Keeping Checks in Check

The Southeastern Carver, Volume 1998 Issue 4

For quite some time now I have been attempting to carve a life size Great Blue Heron out of a slab of tupelo. Things have progressed to the point where the body and head were almost done and the long legs had been welded out of re-bar. Now it was time to find the base. A local north Georgia wood cutter was generous enough to donate a 18” diameter slab of red oak, about a foot thick. This would make dandy base and was heavy enough to anchor anything. After a morning of cleaning, de-barking and sanding I was ready to drill the holes to accept the legs. But before this could be accomplished I noticed small cracks in the surface. By the next day they had widened to a half inch and would eventually become an inch wide. What to do?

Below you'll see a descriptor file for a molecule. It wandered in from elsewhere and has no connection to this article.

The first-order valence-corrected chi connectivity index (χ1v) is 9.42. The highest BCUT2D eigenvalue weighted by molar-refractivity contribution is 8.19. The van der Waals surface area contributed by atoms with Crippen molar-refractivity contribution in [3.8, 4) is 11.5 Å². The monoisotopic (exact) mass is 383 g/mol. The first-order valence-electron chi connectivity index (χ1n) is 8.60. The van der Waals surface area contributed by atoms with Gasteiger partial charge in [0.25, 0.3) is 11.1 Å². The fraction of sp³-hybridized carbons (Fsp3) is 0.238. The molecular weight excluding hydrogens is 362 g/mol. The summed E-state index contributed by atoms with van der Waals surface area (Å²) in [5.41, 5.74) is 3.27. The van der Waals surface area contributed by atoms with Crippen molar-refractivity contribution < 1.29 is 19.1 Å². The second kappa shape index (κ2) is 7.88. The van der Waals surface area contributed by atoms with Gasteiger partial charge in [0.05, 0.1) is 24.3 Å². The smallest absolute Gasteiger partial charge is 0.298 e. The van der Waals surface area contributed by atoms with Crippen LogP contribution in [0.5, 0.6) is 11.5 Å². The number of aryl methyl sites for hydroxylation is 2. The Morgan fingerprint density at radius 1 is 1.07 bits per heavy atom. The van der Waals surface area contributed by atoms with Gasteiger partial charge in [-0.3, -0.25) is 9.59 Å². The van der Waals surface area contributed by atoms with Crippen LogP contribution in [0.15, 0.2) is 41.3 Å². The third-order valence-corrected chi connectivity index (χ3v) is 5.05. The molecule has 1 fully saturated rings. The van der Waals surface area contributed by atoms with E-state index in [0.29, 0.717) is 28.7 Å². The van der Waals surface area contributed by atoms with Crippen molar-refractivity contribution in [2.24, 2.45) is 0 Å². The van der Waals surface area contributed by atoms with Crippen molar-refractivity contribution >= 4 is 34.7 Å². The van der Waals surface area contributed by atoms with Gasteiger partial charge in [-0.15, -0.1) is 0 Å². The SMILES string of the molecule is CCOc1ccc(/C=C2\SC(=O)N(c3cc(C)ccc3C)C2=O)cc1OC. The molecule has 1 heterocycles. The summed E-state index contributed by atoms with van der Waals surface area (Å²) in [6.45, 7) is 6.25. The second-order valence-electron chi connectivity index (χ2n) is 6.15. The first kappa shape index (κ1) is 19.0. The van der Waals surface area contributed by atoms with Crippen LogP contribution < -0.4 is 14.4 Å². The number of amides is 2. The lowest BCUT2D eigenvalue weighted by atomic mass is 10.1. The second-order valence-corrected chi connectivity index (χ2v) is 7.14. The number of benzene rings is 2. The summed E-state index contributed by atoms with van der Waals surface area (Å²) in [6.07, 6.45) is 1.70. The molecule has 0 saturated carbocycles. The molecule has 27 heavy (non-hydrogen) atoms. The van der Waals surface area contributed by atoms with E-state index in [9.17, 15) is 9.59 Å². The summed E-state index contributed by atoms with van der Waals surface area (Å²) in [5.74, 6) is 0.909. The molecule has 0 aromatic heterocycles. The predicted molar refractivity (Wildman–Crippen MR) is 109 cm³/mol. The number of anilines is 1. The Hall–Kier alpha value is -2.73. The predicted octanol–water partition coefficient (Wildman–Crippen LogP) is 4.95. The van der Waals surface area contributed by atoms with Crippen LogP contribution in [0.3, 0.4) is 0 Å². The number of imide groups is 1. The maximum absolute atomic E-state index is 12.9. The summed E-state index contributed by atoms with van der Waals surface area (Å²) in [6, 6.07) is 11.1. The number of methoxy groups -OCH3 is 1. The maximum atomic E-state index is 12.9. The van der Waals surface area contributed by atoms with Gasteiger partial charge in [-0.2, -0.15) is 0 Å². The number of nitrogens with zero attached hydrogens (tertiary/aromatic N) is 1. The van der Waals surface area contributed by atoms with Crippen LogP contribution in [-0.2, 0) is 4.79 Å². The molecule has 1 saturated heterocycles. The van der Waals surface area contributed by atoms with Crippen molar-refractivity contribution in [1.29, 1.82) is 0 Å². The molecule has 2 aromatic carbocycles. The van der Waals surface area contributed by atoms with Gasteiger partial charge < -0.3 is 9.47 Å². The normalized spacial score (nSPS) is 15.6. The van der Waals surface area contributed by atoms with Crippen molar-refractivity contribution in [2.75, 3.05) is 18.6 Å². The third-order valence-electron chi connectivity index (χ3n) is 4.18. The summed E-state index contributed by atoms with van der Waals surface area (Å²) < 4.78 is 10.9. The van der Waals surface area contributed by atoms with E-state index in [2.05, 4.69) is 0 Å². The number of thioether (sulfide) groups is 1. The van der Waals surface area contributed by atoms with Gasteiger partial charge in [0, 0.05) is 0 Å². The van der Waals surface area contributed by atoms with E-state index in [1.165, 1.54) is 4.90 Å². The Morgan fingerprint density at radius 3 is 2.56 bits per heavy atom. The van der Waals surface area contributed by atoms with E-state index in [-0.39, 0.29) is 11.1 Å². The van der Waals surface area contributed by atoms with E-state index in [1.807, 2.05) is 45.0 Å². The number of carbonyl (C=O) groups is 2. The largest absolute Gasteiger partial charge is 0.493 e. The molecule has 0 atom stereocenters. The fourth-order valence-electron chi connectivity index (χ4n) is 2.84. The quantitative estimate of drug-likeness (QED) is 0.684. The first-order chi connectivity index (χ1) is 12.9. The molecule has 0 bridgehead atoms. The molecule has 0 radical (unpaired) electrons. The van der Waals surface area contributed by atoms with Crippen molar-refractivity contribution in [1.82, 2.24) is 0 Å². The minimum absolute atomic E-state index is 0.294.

While pondering this turn of events I saw an ad for “PRESERVATION SOLUTIONS” in a wood carving magazine. I called, even though it was 11PM. To my surprise they answered. After a friendly discussion I was advised to soak the log in water until the checks closed up and then use “Pentacryl” wood treatment solutions to prevent a repeat. I did as directed and by the time my order of “Pentacryl” arrived the checks were gone. Pentacryl is a siliconized polymer originally developed to treat and stabilize water logged wood. It is offered to woodcarvers and wood turners to keep green wood from checking, cracking and splitting. I applied the Pentacryl, which is a heavy oily liquid, with a brush every day for two weeks until the log would accept no more. Then I let it dry. The water in the log has been replaced and the log will stay in its present shape indefinitely. Better yet the original weight has been regained and the Great Blue Heron can attain its intended perch someday.